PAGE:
On the Ground in Egypt: Checking In From Tahrir Square
This morning I went to find some of my former colleagues at their office near downtown Cairo. In a taxi I passed through one army checkpoint and one civilian checkpoint manned by young men with kitchen knives. When I arrived at the office I found the door barricaded with the vending machine–another sign of the fear among the press here.
I was ready to see the protests for myself and make my way toward Midan el-Tahrir, or Liberation Square, now a household name outside of Egypt thanks to the protesters’ sit in. I approached from the Qasr el-Nil bridge, which connects downtown to the island of Zamalek and ends in front of the Cairo Opera House. When I arrived the crowd there was large but there was still room to maneuver. On a patch of grass nearby groups of people sat in what looked as much like a picnic as a protest. A vendor sold plastic cups of tea from a metal tray. Hundreds of people were in line to pass through the army checkpoint into the square.
Within a half hour the crowd had swelled. This entrance to the protest had become a side protest in its own right. The crowd chanted, “Down with Mubarak, down with the tyrant!” and “Tonight is your last night!” and “Leave! Leave! Leave!” They sang the national anthem. They told jokes. They made way for families to pass through to less crowded spaces.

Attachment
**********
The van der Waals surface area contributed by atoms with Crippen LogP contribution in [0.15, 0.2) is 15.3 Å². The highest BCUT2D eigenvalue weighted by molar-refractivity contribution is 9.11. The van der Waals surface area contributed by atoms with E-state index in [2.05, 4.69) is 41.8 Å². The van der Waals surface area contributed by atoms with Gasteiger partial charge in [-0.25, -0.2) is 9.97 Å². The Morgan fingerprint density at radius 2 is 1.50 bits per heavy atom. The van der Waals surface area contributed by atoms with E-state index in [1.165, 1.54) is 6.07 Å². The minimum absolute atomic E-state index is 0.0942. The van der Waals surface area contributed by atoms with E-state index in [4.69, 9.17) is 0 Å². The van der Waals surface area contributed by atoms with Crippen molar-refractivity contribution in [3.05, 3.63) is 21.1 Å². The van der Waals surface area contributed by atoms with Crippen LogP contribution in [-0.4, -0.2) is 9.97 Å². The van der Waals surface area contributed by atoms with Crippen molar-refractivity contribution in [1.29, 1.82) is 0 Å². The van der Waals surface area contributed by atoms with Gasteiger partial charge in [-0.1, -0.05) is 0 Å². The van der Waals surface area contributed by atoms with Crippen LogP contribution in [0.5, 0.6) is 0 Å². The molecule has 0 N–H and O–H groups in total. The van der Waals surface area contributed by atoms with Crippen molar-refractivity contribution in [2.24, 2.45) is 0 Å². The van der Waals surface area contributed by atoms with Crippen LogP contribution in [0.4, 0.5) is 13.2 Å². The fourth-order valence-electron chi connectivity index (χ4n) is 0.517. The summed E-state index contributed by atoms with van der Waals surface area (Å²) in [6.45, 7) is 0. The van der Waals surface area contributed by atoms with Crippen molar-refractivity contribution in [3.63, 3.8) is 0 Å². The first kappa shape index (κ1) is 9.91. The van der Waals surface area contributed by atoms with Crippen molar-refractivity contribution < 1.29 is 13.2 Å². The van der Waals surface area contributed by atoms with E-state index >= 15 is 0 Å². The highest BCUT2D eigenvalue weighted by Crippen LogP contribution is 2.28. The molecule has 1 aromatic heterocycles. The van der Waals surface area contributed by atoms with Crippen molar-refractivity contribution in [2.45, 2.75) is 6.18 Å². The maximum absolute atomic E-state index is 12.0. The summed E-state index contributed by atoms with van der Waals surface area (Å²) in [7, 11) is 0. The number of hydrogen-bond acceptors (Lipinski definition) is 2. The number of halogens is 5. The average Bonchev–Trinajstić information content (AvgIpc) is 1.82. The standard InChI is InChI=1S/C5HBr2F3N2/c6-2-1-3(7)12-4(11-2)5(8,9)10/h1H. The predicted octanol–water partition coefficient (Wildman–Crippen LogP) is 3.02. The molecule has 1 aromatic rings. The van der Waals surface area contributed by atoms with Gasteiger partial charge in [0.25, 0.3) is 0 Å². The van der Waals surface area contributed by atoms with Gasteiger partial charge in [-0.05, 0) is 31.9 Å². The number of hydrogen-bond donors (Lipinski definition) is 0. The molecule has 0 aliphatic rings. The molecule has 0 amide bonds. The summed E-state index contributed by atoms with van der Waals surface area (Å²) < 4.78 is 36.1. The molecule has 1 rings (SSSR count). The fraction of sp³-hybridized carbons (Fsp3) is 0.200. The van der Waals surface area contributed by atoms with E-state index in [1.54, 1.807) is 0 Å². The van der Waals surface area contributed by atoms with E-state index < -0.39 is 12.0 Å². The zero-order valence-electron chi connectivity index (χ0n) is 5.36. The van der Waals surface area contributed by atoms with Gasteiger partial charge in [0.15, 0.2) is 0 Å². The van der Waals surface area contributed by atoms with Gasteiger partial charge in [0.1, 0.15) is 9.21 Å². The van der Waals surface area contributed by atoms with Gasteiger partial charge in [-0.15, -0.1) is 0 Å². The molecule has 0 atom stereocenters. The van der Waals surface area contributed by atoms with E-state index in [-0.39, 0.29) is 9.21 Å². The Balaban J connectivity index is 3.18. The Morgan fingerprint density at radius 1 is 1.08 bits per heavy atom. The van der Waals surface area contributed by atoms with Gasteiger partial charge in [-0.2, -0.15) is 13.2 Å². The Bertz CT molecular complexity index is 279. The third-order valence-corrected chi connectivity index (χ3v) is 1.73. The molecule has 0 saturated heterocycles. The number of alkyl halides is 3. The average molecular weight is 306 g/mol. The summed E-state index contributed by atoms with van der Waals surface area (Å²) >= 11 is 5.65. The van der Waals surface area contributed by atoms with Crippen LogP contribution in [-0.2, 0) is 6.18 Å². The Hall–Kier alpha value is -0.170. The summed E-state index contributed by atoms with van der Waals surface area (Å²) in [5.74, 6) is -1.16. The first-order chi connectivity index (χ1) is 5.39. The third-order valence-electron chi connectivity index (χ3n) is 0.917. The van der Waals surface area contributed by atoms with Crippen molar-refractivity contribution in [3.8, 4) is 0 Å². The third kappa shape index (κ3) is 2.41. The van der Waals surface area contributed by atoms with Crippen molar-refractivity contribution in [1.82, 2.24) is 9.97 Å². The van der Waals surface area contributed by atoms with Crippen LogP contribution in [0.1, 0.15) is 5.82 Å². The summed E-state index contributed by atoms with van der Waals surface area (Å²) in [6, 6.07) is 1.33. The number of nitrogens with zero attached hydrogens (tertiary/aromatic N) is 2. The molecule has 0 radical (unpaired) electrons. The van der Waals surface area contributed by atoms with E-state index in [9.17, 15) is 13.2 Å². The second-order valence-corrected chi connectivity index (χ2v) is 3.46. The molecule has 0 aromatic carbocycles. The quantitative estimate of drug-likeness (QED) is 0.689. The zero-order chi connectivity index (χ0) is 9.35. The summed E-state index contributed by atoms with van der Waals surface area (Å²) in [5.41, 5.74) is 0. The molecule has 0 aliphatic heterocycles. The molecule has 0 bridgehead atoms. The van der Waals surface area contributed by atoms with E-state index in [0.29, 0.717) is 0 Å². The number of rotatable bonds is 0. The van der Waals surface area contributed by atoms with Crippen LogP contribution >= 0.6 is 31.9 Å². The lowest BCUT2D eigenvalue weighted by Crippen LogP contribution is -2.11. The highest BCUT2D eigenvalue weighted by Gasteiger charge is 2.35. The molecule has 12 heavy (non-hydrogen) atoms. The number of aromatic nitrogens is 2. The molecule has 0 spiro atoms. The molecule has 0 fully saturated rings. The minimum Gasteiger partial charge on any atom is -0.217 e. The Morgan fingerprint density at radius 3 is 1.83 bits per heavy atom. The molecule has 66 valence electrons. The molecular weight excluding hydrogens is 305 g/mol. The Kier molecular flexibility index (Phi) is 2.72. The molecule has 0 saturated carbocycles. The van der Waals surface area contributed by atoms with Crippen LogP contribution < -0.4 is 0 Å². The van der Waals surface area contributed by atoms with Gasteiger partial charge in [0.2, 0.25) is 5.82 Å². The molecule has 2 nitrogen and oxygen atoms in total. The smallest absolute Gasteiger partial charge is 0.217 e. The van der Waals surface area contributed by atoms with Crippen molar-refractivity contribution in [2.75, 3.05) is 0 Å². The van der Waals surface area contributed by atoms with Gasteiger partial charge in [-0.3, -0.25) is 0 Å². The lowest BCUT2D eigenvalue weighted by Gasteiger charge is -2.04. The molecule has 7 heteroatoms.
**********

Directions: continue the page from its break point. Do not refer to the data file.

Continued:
For days I have been reading about the diversity of the protesters, how the demonstrations include people from all walks of life. Today is saw it with my own eyes. Women wearing heavy make up and lots of jewelry stood next to young men with the long beards that indicate a fundamentalist view of Islam. Fathers stood with their teenage sons. An eight-year-old boy, chanting “Down with Mubarak!” looked up at me and gave me a thumbs up and a smile.
The scene inside of Midan el-Tahrir surpassed my expectations. Protesters have been camping out there, more or less continuously, for about ten days. The mood was downright festive. Children ran around with “Leave!” painted on their faces. A man hoisted a stuffed donkey labled “Mubarak” on a stick. Egyptian flags waved, banners unfurled, chants resonated.
The demonstrators have gone to great lengths to organize themselves. And while the situation remains a bit chaotic, they are vigilant. To enter the square requires passing through several civilian checkpoints, which include a frisking and an ID check. A few times I saw protesters discover a weapon on someone entering. When this happened, they wrestled him to the ground, took the weapon and brought him to the military nearby. Meanwhile, others formed a human chain around the scene.
I asked people if they were afraid of violence and they all assured me that they weren’t. Many, judging by their bruised faces and bandaged heads, had already seen their share of violence. The rocks piled near the edges of the square suggested that at least some in the crowd were ready for more street battles. But things went off peacefully and instead of fear, the people showed a tremendous optimism, assuring me that the regime would fall by the end of the night. At the time of writing, almost 10:00pm in Cairo, it hasn’t happened yet. But, as one man told me optimistically, “If he doesn’t leave tomorrow he will leave the day after that. Or the day after that.”
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